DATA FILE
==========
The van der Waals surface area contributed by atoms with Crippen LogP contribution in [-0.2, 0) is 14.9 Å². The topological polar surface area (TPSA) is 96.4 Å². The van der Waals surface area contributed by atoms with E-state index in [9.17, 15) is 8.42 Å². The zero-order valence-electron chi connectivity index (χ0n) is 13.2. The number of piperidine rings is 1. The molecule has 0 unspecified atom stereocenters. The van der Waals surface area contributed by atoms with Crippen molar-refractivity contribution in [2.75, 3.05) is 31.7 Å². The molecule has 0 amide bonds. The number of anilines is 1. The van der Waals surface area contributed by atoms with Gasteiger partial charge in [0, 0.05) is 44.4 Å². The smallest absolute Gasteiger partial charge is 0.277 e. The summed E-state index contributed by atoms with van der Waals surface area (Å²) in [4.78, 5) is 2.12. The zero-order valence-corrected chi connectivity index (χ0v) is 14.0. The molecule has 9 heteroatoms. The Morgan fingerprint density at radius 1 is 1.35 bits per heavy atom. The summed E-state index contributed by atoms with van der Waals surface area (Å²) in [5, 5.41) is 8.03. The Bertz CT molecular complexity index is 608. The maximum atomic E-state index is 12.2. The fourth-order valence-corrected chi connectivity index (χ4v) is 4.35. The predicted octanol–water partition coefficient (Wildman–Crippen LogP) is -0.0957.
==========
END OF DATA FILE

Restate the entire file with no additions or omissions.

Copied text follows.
The van der Waals surface area contributed by atoms with Crippen LogP contribution in [-0.2, 0) is 14.9 Å². The topological polar surface area (TPSA) is 96.4 Å². The van der Waals surface area contributed by atoms with E-state index in [9.17, 15) is 8.42 Å². The zero-order valence-electron chi connectivity index (χ0n) is 13.2. The number of piperidine rings is 1. The molecule has 0 unspecified atom stereocenters. The van der Waals surface area contributed by atoms with Crippen molar-refractivity contribution in [2.75, 3.05) is 31.7 Å². The molecule has 0 amide bonds. The number of anilines is 1. The van der Waals surface area contributed by atoms with Gasteiger partial charge in [0, 0.05) is 44.4 Å². The smallest absolute Gasteiger partial charge is 0.277 e. The summed E-state index contributed by atoms with van der Waals surface area (Å²) in [4.78, 5) is 2.12. The zero-order valence-corrected chi connectivity index (χ0v) is 14.0. The molecule has 9 heteroatoms. The Morgan fingerprint density at radius 1 is 1.35 bits per heavy atom. The summed E-state index contributed by atoms with van der Waals surface area (Å²) in [5, 5.41) is 8.03. The Bertz CT molecular complexity index is 608. The maximum atomic E-state index is 12.2. The fourth-order valence-corrected chi connectivity index (χ4v) is 4.35. The predicted octanol–water partition coefficient (Wildman–Crippen LogP) is -0.0957.